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Life As We Knew It by Susan Beth Pfeffer (final thoughts)

July 6, 2010

My husband loves End Of The World movies. A lot. For a while it seemed those were the only type of movies we watched. Me, I’m not as big a fan. But my favourite parts of those movies are the tiny little snippets they show of regular people reacting to whatever disaster threatening the earth. I want to see the reactions of people other than the president or the head of national security.

All that to say, why did I wait so long to read this book?

Life As We Knew It is told through 16-year-old Miranda’s diary entries. She starts off talking about the usual teen stuff. Friends who don’t get along, teachers who assign too much homework, the upcoming visit of an older sibling who has gone off to college. But then the unthinkable happens and this regular teenaged girl is faced with the fact that the world might actually really be ending.

There is no hero here who has to battle personal struggles before heading to space to put the moon in its rightful place. Just a regular family in Nowhere, PA trying to survive. There aren’t any big action sequences, only reports of the calamities happening around the world. And after a while those reports stop coming in as well. But the story is gripping. About 40 pages in to the book, I had to peek outside to make sure everything was still okay out there. Unfortunately it was cloudy out, so I couldn’t confirm that the moon was where it was supposed to be. So, I went back to reading.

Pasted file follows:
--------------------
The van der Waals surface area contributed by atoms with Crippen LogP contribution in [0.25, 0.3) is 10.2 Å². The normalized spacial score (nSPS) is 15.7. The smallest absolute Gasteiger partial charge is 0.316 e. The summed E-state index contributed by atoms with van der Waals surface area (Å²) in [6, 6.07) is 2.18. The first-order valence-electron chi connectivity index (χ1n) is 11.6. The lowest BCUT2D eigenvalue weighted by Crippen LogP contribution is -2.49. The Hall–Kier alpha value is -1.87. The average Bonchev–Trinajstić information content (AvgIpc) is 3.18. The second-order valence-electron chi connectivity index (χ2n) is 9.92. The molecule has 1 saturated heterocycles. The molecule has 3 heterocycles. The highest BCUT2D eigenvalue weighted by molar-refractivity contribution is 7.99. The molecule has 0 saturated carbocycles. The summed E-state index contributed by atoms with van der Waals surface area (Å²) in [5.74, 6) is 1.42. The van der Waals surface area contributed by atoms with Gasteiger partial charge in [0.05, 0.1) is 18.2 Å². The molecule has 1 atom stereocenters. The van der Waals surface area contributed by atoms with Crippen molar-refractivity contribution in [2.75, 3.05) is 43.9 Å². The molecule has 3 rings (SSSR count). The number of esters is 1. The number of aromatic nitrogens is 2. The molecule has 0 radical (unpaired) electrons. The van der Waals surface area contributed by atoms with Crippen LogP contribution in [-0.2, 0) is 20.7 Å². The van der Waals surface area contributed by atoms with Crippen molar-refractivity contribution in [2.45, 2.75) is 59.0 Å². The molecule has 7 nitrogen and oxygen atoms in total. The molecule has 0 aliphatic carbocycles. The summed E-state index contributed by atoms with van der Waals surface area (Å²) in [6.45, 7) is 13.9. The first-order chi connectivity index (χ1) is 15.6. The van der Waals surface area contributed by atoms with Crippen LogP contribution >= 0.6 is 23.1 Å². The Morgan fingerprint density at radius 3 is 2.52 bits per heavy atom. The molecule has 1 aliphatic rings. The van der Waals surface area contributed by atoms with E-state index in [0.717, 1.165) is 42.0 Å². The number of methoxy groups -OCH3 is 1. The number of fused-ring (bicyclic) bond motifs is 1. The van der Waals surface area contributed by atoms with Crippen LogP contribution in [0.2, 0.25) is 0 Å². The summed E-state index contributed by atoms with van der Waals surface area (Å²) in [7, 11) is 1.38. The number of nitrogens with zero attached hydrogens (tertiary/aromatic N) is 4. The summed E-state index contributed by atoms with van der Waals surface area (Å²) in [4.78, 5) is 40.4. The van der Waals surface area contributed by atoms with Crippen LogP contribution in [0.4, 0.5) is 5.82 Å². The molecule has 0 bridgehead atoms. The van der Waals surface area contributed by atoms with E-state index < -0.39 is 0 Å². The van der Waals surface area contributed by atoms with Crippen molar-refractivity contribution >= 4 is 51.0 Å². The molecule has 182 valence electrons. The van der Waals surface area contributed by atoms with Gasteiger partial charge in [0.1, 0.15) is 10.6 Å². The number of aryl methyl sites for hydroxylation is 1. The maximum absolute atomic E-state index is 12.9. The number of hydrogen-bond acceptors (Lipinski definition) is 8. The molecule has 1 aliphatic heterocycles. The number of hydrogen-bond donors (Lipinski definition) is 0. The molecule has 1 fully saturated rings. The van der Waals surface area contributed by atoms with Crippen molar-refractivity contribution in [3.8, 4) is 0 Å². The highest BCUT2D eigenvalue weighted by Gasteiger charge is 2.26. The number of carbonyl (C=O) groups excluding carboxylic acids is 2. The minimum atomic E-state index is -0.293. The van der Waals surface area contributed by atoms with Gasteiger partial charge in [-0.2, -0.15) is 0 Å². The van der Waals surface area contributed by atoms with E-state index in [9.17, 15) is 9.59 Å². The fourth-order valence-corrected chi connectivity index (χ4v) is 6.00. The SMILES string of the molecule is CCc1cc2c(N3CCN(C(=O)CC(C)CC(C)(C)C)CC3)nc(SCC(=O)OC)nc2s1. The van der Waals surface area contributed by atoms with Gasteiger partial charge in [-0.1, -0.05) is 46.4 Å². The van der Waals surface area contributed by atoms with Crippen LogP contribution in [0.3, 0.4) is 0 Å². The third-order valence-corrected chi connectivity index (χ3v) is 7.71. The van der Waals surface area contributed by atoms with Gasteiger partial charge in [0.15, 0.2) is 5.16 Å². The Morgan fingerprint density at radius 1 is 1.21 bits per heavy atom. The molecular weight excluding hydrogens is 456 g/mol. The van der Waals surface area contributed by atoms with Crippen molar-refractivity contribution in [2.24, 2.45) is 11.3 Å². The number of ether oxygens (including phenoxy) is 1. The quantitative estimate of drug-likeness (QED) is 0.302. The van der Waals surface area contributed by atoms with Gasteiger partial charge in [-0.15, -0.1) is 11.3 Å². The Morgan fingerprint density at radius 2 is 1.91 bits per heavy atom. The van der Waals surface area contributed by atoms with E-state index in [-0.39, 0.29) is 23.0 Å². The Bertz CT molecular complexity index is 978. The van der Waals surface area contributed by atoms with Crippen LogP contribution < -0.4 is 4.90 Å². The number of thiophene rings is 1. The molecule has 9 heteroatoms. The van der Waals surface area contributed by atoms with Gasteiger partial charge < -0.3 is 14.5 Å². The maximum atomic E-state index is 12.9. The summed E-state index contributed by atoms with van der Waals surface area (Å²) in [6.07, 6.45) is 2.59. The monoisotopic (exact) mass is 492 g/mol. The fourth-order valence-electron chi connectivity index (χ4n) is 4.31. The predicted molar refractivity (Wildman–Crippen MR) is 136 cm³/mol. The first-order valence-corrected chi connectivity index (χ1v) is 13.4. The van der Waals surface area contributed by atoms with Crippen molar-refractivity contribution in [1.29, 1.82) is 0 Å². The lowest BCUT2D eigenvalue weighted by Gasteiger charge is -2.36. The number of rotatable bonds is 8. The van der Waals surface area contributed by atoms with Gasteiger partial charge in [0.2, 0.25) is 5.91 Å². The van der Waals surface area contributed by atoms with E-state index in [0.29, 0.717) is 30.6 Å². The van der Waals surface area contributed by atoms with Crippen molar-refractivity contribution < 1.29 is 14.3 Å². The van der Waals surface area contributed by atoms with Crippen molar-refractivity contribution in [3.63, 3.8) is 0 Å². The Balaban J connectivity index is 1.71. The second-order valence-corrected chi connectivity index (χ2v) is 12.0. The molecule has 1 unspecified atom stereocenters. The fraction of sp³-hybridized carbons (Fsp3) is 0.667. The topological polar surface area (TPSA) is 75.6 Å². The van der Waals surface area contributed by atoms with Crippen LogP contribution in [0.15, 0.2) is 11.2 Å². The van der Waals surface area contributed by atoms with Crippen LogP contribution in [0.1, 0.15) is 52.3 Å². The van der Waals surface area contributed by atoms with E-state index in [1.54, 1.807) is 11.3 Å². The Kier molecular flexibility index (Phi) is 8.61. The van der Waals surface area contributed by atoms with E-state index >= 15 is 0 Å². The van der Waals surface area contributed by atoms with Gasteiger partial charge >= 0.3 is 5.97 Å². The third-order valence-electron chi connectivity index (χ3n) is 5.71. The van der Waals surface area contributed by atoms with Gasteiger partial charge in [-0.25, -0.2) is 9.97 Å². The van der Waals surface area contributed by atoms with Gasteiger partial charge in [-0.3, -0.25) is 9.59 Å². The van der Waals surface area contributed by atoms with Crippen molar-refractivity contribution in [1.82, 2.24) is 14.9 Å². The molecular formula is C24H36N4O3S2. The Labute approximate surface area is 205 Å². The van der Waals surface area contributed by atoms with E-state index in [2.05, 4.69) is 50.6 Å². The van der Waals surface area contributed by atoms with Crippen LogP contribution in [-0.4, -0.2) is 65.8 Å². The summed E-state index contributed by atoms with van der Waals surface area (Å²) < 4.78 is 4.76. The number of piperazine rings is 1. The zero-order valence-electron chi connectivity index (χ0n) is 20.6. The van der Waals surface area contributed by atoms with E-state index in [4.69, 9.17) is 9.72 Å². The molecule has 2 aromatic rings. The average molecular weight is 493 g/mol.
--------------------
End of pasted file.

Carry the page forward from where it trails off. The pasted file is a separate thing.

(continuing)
One criticism I’d heard of the book was its negative portrayal of Christians. Unfortunately, if a disaster like this hit the world, there would be people who would react to it like the church in Miranda’s town. My hope, though, is that there would also be people who would show a little more compassion. Really, do any of us know what we would be like in this kind of situation? It’s something to think about, and hopefully to decide before we’re thrown into disaster.

Life As We Knew It is easily one of my favourite books I’ve read so far this year, and I will definitely be on the hunt for the other two in the Moon Crash Trilogy.

My rating: 9/10

6 Comments leave one →
  1. July 6, 2010 1:25 pm

    I’m so glad to hear you loved it too! It’s definitely my favorite of the series, though the two other ones are good too. What’s great is that the author describes so many different reactions to the event; for instance in the second book, Christians are portrayed mostly in a positive light. It’s like you said : in reality, some people would act selfishly, but surely there would be some to show some compassion, too.

  2. July 6, 2010 3:41 pm

    I agree with you about the portrayal of Christians in this book – it’s not so negative that the author seems to assume all Christians have reacted badly, but it is a bit grim. I was reading an essay lately that said that disasters turn a majority of people very very selfish, and make a few unbelievably sacrificing – it made me think of this book.

  3. July 6, 2010 9:06 pm

    I’m glad you enjoyed it – I love the whole trilogy. I really like the way the Catholic community is portrayed in the 2nd book – kind of makes up for the weirdly fanatical and unmerciful Christians in the first one. Can’t wait to hear what you think of the rest of the series.

  4. stacybuckeye permalink
    July 8, 2010 4:58 pm

    This has been on my list for so long and your review made me itch to get my hands on it :)

  5. July 14, 2010 11:16 am

    You definitely sold me on this one. Thanks for the review!

  6. July 15, 2010 12:12 pm

    I must admit, the negative portrayal of Christians has affected me reading this. But now that I hear that the second book is better in that regard, maybe I will try it. Thanks for the review.

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